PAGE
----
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Jeroen W. Pluimers on .NET, C#, Delphi, databases, and personal interests

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Archive for November 24th, 2021

Writing desktop apps: use native tools, not web-tools

Posted by jpluimers on 2021/11/24

Despite the Electron framework, you might really want to consider writing desktop applications using native tools as it is extremely hard to write performant desktop applications otherwise.

It isn’t by coincidence that last year, Firefox by default makes the backspace key not go back to the previous web-page: it is still a problem in a truckload of interactive web applications, often even in web-based desktop applications:

I am not alone on this opinion:

In practice, “native” applications based on web-tools are notoriously hard to navigate by keyboard, which essential for swift operation.

I have filed a few bugs, and others many more on this, for example:

Also web-developers tend to love to introduce their own custom UX, like for a 6-digit numeric field, use 6 separate digit fields making it extremely hard to copy/paste numbers.

Read the rest of this entry »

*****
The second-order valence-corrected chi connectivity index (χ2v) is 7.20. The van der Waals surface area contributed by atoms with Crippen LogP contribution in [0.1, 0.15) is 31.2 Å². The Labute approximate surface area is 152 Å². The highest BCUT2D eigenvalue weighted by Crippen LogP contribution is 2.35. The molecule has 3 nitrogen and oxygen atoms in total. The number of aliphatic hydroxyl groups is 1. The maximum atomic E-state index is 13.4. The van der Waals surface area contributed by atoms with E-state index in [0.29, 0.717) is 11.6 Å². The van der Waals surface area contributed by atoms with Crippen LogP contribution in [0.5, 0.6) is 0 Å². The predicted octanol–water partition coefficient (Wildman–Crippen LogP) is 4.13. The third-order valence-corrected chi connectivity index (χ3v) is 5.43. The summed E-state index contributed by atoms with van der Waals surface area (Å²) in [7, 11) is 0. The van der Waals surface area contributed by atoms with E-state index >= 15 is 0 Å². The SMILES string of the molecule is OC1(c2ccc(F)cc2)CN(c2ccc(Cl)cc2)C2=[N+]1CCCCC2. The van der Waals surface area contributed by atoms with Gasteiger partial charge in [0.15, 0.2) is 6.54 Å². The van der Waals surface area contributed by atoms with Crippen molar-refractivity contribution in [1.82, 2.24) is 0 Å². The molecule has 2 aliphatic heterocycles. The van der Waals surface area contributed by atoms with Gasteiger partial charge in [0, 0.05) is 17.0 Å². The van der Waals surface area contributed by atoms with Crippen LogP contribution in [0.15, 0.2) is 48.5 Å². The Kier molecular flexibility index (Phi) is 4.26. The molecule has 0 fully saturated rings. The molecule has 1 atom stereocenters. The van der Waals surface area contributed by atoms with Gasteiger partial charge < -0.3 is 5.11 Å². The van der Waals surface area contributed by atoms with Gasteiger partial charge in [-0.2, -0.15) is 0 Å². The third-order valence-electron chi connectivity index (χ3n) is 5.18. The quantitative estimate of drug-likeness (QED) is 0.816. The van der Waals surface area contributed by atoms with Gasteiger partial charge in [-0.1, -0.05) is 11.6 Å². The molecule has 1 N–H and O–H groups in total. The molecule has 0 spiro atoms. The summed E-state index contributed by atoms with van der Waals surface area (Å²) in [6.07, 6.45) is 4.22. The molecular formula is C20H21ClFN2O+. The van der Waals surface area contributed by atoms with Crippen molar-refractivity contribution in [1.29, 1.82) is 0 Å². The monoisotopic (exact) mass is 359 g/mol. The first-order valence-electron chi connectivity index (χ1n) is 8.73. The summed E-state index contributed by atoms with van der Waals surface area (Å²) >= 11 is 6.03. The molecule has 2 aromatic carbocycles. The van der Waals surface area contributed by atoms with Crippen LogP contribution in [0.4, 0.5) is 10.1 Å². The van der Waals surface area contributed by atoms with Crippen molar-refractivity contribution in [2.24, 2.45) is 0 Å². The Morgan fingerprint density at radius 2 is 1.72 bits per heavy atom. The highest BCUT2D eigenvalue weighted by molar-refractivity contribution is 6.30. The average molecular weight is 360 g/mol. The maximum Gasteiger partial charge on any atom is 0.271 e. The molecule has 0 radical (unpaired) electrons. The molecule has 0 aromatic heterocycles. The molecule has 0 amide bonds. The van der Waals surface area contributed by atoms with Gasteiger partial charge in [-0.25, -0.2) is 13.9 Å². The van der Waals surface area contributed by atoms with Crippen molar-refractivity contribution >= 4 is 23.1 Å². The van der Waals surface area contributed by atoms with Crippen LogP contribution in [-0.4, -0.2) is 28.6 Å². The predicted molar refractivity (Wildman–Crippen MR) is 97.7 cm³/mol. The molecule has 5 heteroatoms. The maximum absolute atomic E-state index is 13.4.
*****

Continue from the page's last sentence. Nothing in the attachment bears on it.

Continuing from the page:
Posted in Development, Software Development, Web Development, Windows Development | Leave a Comment »

OWASP top rated security “feature” A01:2021 – Broken Access Control

Posted by jpluimers on 2021/11/24

An important [Wayback/Archive] A01:2021 – Broken Access Control, in German, is a pre-amble for a future post about getting a feel how to counter the vulnerabilities that OWASP tracks and documents.

Basically remember that Broken Access Control is by far the most vulnerable feature in applications:

Broken Access Control war 2017 auf Platz 5 und ist jetzt Problem #1. 94 % der getesteten Anwendungen hatten irgendeine Form von defekter Zugangskontrolle. Der ehemalige #1 Dauerbrenner Injection ist nur noch auf Platz 3.

Basically the top 3 changed dramatically between 2017 and 2021. The new top-3 is below. Please get acquainted with it.

  1. [Wayback/Archive] A01 Broken Access Control – OWASP Top 10:2021